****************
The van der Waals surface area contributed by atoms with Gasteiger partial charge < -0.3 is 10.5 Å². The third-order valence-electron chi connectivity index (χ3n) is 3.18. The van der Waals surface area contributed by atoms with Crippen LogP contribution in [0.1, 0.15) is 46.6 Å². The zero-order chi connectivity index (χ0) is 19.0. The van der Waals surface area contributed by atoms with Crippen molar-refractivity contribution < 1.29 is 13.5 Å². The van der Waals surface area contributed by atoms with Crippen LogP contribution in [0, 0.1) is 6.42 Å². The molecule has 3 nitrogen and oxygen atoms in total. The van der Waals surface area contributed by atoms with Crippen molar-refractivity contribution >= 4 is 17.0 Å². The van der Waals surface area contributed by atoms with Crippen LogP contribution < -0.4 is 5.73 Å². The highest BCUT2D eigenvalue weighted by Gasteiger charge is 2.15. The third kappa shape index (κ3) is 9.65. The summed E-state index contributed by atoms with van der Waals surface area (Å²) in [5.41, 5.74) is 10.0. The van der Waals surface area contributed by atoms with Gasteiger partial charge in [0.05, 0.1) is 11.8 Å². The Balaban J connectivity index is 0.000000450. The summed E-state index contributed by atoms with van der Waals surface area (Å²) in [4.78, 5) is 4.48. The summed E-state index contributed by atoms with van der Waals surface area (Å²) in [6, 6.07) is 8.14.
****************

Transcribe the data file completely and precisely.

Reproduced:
The van der Waals surface area contributed by atoms with Gasteiger partial charge < -0.3 is 10.5 Å². The third-order valence-electron chi connectivity index (χ3n) is 3.18. The van der Waals surface area contributed by atoms with Crippen LogP contribution in [0.1, 0.15) is 46.6 Å². The zero-order chi connectivity index (χ0) is 19.0. The van der Waals surface area contributed by atoms with Crippen molar-refractivity contribution < 1.29 is 13.5 Å². The van der Waals surface area contributed by atoms with Crippen LogP contribution in [0, 0.1) is 6.42 Å². The molecule has 3 nitrogen and oxygen atoms in total. The van der Waals surface area contributed by atoms with Crippen molar-refractivity contribution >= 4 is 17.0 Å². The van der Waals surface area contributed by atoms with Crippen LogP contribution < -0.4 is 5.73 Å². The highest BCUT2D eigenvalue weighted by Gasteiger charge is 2.15. The third kappa shape index (κ3) is 9.65. The summed E-state index contributed by atoms with van der Waals surface area (Å²) in [5.41, 5.74) is 10.0. The van der Waals surface area contributed by atoms with Gasteiger partial charge in [0.05, 0.1) is 11.8 Å². The Balaban J connectivity index is 0.000000450. The summed E-state index contributed by atoms with van der Waals surface area (Å²) in [4.78, 5) is 4.48. The summed E-state index contributed by atoms with van der Waals surface area (Å²) in [6, 6.07) is 8.14.